Getting hard on the gas as we entered the highway, the Shotgun pulled strong, easily reaching a smooth 75 mph in fourth gear. But riding here, in fourth gear at 75 mph, made me question the tune of fifth and sixth gears.

2024 Royal Enfield Shotgun 650 ride review
At 80 mph, fifth still felt like I was barely getting into its effective rev range, and shifting to sixth revealed an overdrive’s overdrive that felt like it may come into play around 100 mph. While these may provide some fuel-saving benefits, the Shotgun is just not the highway cruiser that the Super Meteor is.

We left the highway and started up twisty roads that criss-cross Angeles Forest. It’s amazing how 15 minutes on the freeway can bring you out of the bustling metropolis and into one of the greatest riding roads in the world.

2024 Royal Enfield Shotgun 650 ride review
As we climbed, quickly changing direction and curving up the switchbacks, the effects of chassis adjustments from Meteor to Shotgun were clear and highly appreciated. The Shotgun is nimble and felt planted while flowing smoothly through tight and sweeping turns alike. When quick or sharp adjustments were needed, the bike handled them well, maintaining composure and quickly falling back to the intended line.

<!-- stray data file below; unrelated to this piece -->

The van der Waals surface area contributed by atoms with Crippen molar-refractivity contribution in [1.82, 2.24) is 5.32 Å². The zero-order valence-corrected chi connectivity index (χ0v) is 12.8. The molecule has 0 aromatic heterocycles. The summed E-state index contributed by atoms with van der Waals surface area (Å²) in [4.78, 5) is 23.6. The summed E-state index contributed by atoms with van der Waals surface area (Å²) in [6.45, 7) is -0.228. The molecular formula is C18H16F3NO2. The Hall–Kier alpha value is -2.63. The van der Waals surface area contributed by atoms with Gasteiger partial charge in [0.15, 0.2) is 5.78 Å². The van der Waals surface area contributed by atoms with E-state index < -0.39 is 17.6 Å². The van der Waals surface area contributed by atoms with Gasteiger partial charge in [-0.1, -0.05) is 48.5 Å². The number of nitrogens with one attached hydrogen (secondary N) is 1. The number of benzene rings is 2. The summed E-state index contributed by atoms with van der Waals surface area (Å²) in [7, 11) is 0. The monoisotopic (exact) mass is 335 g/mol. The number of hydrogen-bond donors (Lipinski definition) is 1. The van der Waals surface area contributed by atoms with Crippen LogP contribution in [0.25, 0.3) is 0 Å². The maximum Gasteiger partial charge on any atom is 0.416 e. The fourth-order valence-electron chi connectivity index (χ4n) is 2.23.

The brakes on the Shotgun are well-tuned with excellent feel. For the size and style of the bike, the single-front-brake rotor and its two-piston Bybre caliper are surprisingly adequate. Winding through Angeles Crest with its banked turns and smooth tarmac, I found myself in that perfect moment we all seek while riding: flow state.